Castles in Spain were built mainly for defensive purposes. During the Middle Ages, northern Christian kingdoms had to secure their borders with their Muslim southern neighbours, thus forcing both Christian and Muslim kings to grant border fiefs to their liege noblemen so as to keep and maintain defensive fortresses. When the Reconquista advanced, those border castles lost their initial purpose, and, as in the rest of medieval Europe, they were used as noble residences and fief-keeps. However, due to sporadic threats of war, they kept their military purposes, for enemy invasions were common. In some locations, such as the Basque country, fiefdoms did not exist as such, and noble families could not afford nor did they need huge fortresses, giving rise to many tower houses. On the other hand, in Muslim Spain many castle-palaces were built: the petty taifa kingdoms that arose after the fall of the Caliphate of Córdoba were militarily weak but culturally rich, and every emir or king liked magnificent palaces, of which the Alhambra of Granada is an example. During the late Middle Ages, Christian kingdoms had secured and enriched themselves well enough to support a more courtly lifestyle, so more residential castles were built, such as the Alcázar of Segovia, which was used as the main residence of the kings of Castile, whereas the Castle of Olite, built in a luxurious gothic style, was the seat of the Kingdom of Navarre's royal court.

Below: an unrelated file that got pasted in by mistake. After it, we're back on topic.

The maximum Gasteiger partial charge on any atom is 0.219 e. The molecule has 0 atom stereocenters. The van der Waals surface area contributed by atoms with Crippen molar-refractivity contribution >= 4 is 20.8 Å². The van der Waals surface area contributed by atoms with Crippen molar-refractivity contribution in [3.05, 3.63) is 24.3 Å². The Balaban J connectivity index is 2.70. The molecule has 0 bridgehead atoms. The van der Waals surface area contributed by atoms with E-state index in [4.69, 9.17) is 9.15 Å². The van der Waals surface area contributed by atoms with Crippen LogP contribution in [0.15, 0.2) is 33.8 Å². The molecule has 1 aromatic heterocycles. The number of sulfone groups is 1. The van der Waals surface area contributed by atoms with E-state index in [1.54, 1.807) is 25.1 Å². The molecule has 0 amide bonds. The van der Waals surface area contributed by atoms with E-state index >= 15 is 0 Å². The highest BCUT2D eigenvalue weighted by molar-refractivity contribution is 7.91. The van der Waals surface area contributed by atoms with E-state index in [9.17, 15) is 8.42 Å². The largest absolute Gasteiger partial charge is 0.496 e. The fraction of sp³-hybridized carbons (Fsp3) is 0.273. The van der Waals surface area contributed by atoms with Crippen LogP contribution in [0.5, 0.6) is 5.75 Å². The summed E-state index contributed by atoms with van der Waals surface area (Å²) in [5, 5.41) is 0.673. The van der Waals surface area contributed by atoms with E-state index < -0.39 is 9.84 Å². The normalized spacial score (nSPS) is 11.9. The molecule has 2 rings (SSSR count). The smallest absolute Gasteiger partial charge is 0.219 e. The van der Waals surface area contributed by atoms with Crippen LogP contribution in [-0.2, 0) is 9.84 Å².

After the Conquest of Granada in 1492, the Catholic monarchs ordered all the castles in their realms to be handed over to the Crown. Although the order was not completely carried out, the War of the Germanias, a rebellion against king Charles V in the early 16th century, forced the new Spanish Habsburg dynasty to continue the process, and many castles were demolished as well. Most of castles in Spain were successively abandoned and dismantled, Spanish kings fearing noble and peasant revolts, especially in the newly conquered lands. Accordingly, most of them are nowadays in a state of decay, and although some restoration work has been done, the number of former castles is so large that the Spanish government lacks both the resources and the will to restore them all.